About 90% of students (including me) in Leuven are regular cyclists. Not athletes nor sportspersons, but commuters on two wheels. As the bike is the fastest (if you do not count small motorcycles) and cheapest way to get from A to B, this is an evident choice for young people. But older businessmen (and women) are not a rare sight riding their bikes in suits (or costumes), either. And bad weather is not an excuse. Raincoats are not futuristic equipment, they are available for a long time…
I was already a hardcore bike commuter back in Hungary, where life on two wheels is not as easy as it is here in Belgium. The infrastructure for cyclists in the city of Budapest is – to be honest – close to being non-existent. Bike lanes are almost unknown, separated bike paths are badly designed and built (usually starting in the middle of nowhere and ending in the middle of nowhere), the number of parking spaces for bikes is too low, car drivers are aggressive (of course, when they are sitting in the endless traffic-jams all day), etc. So the background and support for bike commuters is generally vary bad, hence riding your bike among the cars in Budapest can be considered as an extreme sport, where survival is the main goal, and reaching the destination is only a bonus point… (Bike messengers are the champions of this “sport”. I have a single speed messenger bike and I carry my stuff in a special messenger bag – both for practical reasons – but I am still far from them. If you want to be fast, you have to ride among the cars, and I have learned how to do that in a safe way. This is a skill, which you have to learn and practice a lot, or you can use the terrible and unsafe bike paths with a speed of 15 km/h, because there are always pedestrians who are unaware of the fact, that they are walking on the bike path… The choice is yours.) But something has started in the last two years. There are more and more cyclists on the road every day. The numbers are “so high” (around 5%, but that was 1% two years ago), that the city will have to do something… It is also proven, that the number of potential bike commuters is high, but they won’t hit the road until they feel safe. That’s the reason why it is so urgent to develop the sufficient infrastructure for cyclists. This is inevitable if Budapest would like to be a viable city again, as it was a 100 years ago.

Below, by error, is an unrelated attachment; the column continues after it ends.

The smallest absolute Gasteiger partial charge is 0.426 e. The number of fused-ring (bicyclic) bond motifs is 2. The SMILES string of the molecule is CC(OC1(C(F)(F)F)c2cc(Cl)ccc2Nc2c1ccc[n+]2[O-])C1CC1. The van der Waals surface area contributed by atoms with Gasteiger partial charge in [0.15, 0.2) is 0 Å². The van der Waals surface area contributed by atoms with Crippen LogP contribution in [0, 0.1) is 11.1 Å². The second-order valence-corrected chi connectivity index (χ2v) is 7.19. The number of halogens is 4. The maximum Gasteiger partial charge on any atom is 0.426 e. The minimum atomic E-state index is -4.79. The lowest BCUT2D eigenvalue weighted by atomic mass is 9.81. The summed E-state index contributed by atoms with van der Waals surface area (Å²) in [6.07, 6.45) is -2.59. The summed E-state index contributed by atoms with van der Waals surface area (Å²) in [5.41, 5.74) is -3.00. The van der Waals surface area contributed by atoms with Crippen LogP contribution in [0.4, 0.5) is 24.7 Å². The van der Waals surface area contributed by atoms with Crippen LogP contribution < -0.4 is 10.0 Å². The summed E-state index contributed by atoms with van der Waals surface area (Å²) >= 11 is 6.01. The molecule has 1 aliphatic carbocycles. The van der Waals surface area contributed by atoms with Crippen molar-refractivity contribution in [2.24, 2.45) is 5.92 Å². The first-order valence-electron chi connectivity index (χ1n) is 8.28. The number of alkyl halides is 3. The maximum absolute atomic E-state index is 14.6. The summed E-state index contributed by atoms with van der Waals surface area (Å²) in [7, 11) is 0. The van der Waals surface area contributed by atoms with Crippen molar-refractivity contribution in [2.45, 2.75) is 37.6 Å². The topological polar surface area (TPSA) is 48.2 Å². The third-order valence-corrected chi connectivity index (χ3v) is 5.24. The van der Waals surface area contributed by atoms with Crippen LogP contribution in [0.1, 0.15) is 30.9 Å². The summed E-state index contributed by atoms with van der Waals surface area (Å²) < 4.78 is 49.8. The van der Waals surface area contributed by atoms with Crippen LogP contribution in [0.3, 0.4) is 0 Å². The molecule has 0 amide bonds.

These are nearly unimaginable problems for Belgian people, because the infrastructure here – at least (but not only if) compared to the Hungarian – is almost perfect. You see bike lanes, bike paths and parking places everywhere. One-way streets are usually open for cyclist from both directions, etc (I will write a separate post about this subject later). So the number of bike commuters is not a surprise at all…
Now – in the 2nd part of this post – I will present my everyday commuting route. On the morning, I usually ride through the center to stop for breakfast at a store of the bakery chain called Panos. On the evening (or late afternoon) I am taking the shortest and fastest route back (or in case I have to buy some stuff at the supermarket, it can be a bit different). So here is my commute:
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The elevation profile of the morning ride:
The elevation profile of the afternoon ride:
And there are also two videos showing these routes, but they may be a bit boring (they are) even at double speed, and the quality is not that good (blame YouTube for that). If you are still interested, check them out clicking here (from home to the University) and here (back to home).
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